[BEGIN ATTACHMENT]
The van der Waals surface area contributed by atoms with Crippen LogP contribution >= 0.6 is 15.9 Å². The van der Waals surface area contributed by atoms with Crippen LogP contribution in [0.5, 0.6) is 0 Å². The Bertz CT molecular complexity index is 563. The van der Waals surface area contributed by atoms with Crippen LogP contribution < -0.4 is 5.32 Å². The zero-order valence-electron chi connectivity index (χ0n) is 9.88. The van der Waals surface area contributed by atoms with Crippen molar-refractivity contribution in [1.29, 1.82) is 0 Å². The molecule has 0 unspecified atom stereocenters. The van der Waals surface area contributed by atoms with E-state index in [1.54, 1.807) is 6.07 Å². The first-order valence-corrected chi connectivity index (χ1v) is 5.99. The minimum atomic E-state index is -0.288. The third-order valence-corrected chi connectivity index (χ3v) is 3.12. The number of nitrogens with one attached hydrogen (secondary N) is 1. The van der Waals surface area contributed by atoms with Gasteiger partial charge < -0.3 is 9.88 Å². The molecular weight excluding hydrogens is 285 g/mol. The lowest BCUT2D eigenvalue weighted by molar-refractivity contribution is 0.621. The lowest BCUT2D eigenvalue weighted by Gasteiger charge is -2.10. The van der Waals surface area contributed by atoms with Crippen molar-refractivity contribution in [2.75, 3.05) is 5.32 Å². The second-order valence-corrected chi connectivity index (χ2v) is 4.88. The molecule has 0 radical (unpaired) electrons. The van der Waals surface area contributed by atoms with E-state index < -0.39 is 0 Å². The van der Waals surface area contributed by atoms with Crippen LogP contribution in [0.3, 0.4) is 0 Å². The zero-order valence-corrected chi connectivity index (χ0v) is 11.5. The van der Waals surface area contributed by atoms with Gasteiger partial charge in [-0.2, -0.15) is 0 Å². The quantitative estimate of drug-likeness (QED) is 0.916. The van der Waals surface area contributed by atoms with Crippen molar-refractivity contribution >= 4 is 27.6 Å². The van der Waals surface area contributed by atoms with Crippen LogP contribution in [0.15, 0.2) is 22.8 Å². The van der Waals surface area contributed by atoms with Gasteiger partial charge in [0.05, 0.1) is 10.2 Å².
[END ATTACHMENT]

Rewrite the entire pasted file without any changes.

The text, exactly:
The van der Waals surface area contributed by atoms with Crippen LogP contribution >= 0.6 is 15.9 Å². The van der Waals surface area contributed by atoms with Crippen LogP contribution in [0.5, 0.6) is 0 Å². The Bertz CT molecular complexity index is 563. The van der Waals surface area contributed by atoms with Crippen LogP contribution < -0.4 is 5.32 Å². The zero-order valence-electron chi connectivity index (χ0n) is 9.88. The van der Waals surface area contributed by atoms with Crippen molar-refractivity contribution in [1.29, 1.82) is 0 Å². The molecule has 0 unspecified atom stereocenters. The van der Waals surface area contributed by atoms with E-state index in [1.54, 1.807) is 6.07 Å². The first-order valence-corrected chi connectivity index (χ1v) is 5.99. The minimum atomic E-state index is -0.288. The third-order valence-corrected chi connectivity index (χ3v) is 3.12. The number of nitrogens with one attached hydrogen (secondary N) is 1. The van der Waals surface area contributed by atoms with Gasteiger partial charge < -0.3 is 9.88 Å². The molecular weight excluding hydrogens is 285 g/mol. The lowest BCUT2D eigenvalue weighted by molar-refractivity contribution is 0.621. The lowest BCUT2D eigenvalue weighted by Gasteiger charge is -2.10. The van der Waals surface area contributed by atoms with Crippen molar-refractivity contribution in [2.75, 3.05) is 5.32 Å². The second-order valence-corrected chi connectivity index (χ2v) is 4.88. The molecule has 0 radical (unpaired) electrons. The van der Waals surface area contributed by atoms with E-state index < -0.39 is 0 Å². The van der Waals surface area contributed by atoms with Crippen LogP contribution in [0.3, 0.4) is 0 Å². The zero-order valence-corrected chi connectivity index (χ0v) is 11.5. The van der Waals surface area contributed by atoms with Gasteiger partial charge in [-0.2, -0.15) is 0 Å². The quantitative estimate of drug-likeness (QED) is 0.916. The van der Waals surface area contributed by atoms with Crippen molar-refractivity contribution >= 4 is 27.6 Å². The van der Waals surface area contributed by atoms with Crippen LogP contribution in [0.15, 0.2) is 22.8 Å². The van der Waals surface area contributed by atoms with Gasteiger partial charge in [0.05, 0.1) is 10.2 Å².